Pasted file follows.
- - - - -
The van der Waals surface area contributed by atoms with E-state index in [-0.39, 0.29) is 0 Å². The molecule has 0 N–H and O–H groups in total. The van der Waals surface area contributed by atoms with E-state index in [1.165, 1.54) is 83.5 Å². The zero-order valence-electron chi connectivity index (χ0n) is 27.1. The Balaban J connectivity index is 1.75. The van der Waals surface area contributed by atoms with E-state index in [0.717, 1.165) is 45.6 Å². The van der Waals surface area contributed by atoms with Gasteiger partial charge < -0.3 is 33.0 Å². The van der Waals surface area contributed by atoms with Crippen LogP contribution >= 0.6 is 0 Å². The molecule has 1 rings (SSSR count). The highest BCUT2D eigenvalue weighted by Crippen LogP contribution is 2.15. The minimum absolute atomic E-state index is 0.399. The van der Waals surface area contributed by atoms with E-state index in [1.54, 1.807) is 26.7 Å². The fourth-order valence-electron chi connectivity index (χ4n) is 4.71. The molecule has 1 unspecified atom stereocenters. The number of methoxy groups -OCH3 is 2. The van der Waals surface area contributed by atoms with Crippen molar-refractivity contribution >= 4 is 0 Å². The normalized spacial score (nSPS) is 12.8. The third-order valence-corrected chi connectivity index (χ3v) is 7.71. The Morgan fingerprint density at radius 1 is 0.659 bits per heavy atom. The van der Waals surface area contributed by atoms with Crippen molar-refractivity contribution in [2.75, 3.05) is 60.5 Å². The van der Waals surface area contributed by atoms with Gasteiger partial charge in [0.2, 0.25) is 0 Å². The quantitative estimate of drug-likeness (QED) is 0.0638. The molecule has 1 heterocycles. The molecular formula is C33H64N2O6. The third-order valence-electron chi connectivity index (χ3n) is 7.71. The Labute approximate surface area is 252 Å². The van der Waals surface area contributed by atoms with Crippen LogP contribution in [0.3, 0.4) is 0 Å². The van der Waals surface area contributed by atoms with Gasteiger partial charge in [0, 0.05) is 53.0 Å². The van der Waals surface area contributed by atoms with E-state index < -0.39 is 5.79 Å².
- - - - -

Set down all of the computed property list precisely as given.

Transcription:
The van der Waals surface area contributed by atoms with E-state index in [-0.39, 0.29) is 0 Å². The molecule has 0 N–H and O–H groups in total. The van der Waals surface area contributed by atoms with E-state index in [1.165, 1.54) is 83.5 Å². The zero-order valence-electron chi connectivity index (χ0n) is 27.1. The Balaban J connectivity index is 1.75. The van der Waals surface area contributed by atoms with E-state index in [0.717, 1.165) is 45.6 Å². The van der Waals surface area contributed by atoms with Gasteiger partial charge < -0.3 is 33.0 Å². The van der Waals surface area contributed by atoms with Crippen LogP contribution >= 0.6 is 0 Å². The molecule has 1 rings (SSSR count). The highest BCUT2D eigenvalue weighted by Crippen LogP contribution is 2.15. The minimum absolute atomic E-state index is 0.399. The van der Waals surface area contributed by atoms with E-state index in [1.54, 1.807) is 26.7 Å². The fourth-order valence-electron chi connectivity index (χ4n) is 4.71. The molecule has 1 unspecified atom stereocenters. The number of methoxy groups -OCH3 is 2. The van der Waals surface area contributed by atoms with Crippen molar-refractivity contribution >= 4 is 0 Å². The normalized spacial score (nSPS) is 12.8. The third-order valence-corrected chi connectivity index (χ3v) is 7.71. The Morgan fingerprint density at radius 1 is 0.659 bits per heavy atom. The van der Waals surface area contributed by atoms with Crippen molar-refractivity contribution in [2.75, 3.05) is 60.5 Å². The van der Waals surface area contributed by atoms with Gasteiger partial charge in [0.2, 0.25) is 0 Å². The quantitative estimate of drug-likeness (QED) is 0.0638. The molecule has 1 heterocycles. The molecular formula is C33H64N2O6. The third-order valence-electron chi connectivity index (χ3n) is 7.71. The Labute approximate surface area is 252 Å². The van der Waals surface area contributed by atoms with Crippen LogP contribution in [0.3, 0.4) is 0 Å². The van der Waals surface area contributed by atoms with Gasteiger partial charge in [0, 0.05) is 53.0 Å². The van der Waals surface area contributed by atoms with E-state index < -0.39 is 5.79 Å².